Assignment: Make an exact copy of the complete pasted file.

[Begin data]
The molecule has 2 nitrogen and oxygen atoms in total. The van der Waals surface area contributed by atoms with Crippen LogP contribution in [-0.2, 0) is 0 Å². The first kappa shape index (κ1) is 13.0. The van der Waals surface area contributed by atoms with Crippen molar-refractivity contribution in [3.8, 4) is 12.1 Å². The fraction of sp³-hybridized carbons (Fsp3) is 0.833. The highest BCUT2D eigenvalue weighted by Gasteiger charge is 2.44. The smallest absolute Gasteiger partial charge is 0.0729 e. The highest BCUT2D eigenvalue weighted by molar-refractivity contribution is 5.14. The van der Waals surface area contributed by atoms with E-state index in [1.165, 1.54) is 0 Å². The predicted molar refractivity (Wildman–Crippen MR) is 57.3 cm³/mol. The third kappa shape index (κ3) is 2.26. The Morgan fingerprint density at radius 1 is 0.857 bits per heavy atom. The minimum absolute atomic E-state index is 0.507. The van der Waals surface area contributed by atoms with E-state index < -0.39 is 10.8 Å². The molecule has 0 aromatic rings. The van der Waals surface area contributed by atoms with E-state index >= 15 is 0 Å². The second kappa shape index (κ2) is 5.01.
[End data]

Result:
The molecule has 2 nitrogen and oxygen atoms in total. The van der Waals surface area contributed by atoms with Crippen LogP contribution in [-0.2, 0) is 0 Å². The first kappa shape index (κ1) is 13.0. The van der Waals surface area contributed by atoms with Crippen molar-refractivity contribution in [3.8, 4) is 12.1 Å². The fraction of sp³-hybridized carbons (Fsp3) is 0.833. The highest BCUT2D eigenvalue weighted by Gasteiger charge is 2.44. The smallest absolute Gasteiger partial charge is 0.0729 e. The highest BCUT2D eigenvalue weighted by molar-refractivity contribution is 5.14. The van der Waals surface area contributed by atoms with E-state index in [1.165, 1.54) is 0 Å². The predicted molar refractivity (Wildman–Crippen MR) is 57.3 cm³/mol. The third kappa shape index (κ3) is 2.26. The Morgan fingerprint density at radius 1 is 0.857 bits per heavy atom. The minimum absolute atomic E-state index is 0.507. The van der Waals surface area contributed by atoms with E-state index < -0.39 is 10.8 Å². The molecule has 0 aromatic rings. The van der Waals surface area contributed by atoms with E-state index >= 15 is 0 Å². The second kappa shape index (κ2) is 5.01.